India is one of the world's oldest civilizations and a
modern giant with a highly educated and growing middle class which includes more computer programmers and technicians than
any other country in the world. Although evangelized since apostolic times, India of today counts only 23 million Christians
in its population of a billion. Of these 18 million are Catholics, who are served by 23,000 priests and 80,000 women
religious. The most Christian state is Kerala, which counts 5,200,000 Catholics in a population of 32 million.
Most of these Catholics are of the Syriac-Malabar rite, which dates to the time of the apostle St. Thomas.
The city of Bangalore in the neighboring state of
Karnataka is about 15 - 20% Catholic. The Society of Our Lady (SOLT) is interested in establishing
a formation house in Bangalore because the city is rich in priestly vocations and there is a major seminary
in Bangalore to form priests to go as missionaries to less Christian regions of India. In addition, Fr. Santan Pinto
of the SOLT priests' council is a personal friend of Archbishop Bernard Mora of Bangalore.
The vast majority of Indians are Hindus, devotees of the only system
of ancient paganism to survive on a large scale down to modern times. Most of the remainder are Moslems, with significant
numbers of Sikhs in parts of the north. Our Lord and His Holy Mother call on today's Church to complete the work of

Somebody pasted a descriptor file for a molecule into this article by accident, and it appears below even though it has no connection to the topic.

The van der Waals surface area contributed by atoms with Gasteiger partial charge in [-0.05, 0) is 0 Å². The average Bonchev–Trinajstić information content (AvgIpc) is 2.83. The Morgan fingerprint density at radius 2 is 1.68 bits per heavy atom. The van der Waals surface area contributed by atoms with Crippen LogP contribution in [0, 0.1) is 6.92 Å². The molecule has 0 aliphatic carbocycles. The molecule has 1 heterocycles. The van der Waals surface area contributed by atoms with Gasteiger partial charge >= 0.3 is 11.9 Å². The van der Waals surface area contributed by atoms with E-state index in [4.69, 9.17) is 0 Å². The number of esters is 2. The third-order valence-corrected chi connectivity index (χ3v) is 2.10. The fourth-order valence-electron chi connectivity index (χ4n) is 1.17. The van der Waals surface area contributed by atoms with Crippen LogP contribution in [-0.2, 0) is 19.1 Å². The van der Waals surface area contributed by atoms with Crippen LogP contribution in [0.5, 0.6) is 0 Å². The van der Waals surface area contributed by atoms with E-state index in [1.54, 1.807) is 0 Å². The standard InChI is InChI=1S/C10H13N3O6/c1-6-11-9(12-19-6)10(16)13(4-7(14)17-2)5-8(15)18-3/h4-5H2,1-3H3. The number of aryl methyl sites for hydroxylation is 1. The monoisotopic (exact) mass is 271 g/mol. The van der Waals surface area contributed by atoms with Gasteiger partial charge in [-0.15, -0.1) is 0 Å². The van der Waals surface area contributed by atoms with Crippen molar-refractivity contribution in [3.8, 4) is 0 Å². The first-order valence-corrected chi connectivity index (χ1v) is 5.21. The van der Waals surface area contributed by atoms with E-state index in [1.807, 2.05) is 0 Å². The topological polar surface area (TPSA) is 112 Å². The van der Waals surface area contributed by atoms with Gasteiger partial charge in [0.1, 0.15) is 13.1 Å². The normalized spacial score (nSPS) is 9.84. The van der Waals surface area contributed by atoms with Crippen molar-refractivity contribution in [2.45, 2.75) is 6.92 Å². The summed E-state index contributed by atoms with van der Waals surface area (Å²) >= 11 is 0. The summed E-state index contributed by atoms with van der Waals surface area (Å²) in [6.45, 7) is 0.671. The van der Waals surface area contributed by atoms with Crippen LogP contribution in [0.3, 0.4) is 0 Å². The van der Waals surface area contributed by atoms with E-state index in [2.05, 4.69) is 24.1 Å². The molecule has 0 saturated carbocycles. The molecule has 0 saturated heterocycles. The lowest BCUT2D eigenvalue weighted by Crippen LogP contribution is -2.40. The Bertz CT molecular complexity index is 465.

St. Thomas and St. Francis Xavier and we at SOLT are eager to do our part.
St. Thomas the Apostle
St. Thomas, the hard-headed
skeptical apostle who demanded physical proof of the Lord’s resurrection, was selected to carry the Gospel to the lands
east of the Roman Empire. He started at the border city
of Edessa in modern Syria,
but later became the slave of Gundafor, a powerful king who ruled over much of what is now Afghanistan
and modern India. St.
Thomas converted Gundafor and then traveled further into India,
preaching and gaining converts. He received the crown of martyrdom at the hands
of another king, Mazdai, whose wife and son Thomas had converted. Communication
with the main body of the Catholic Church was difficult and sporadic, but on the Malabar coast of western
India, a body of “Thomas Christians” have maintained
the faith down to this day, using the Syriac liturgy. Impressed by the simplicity of the Gospel preached by Thomas in contrast to the extravagant mythology of
their native paganism, the Indians called Thomas “teacher of reality”. The name Thomas is still very
common among Indian Christians.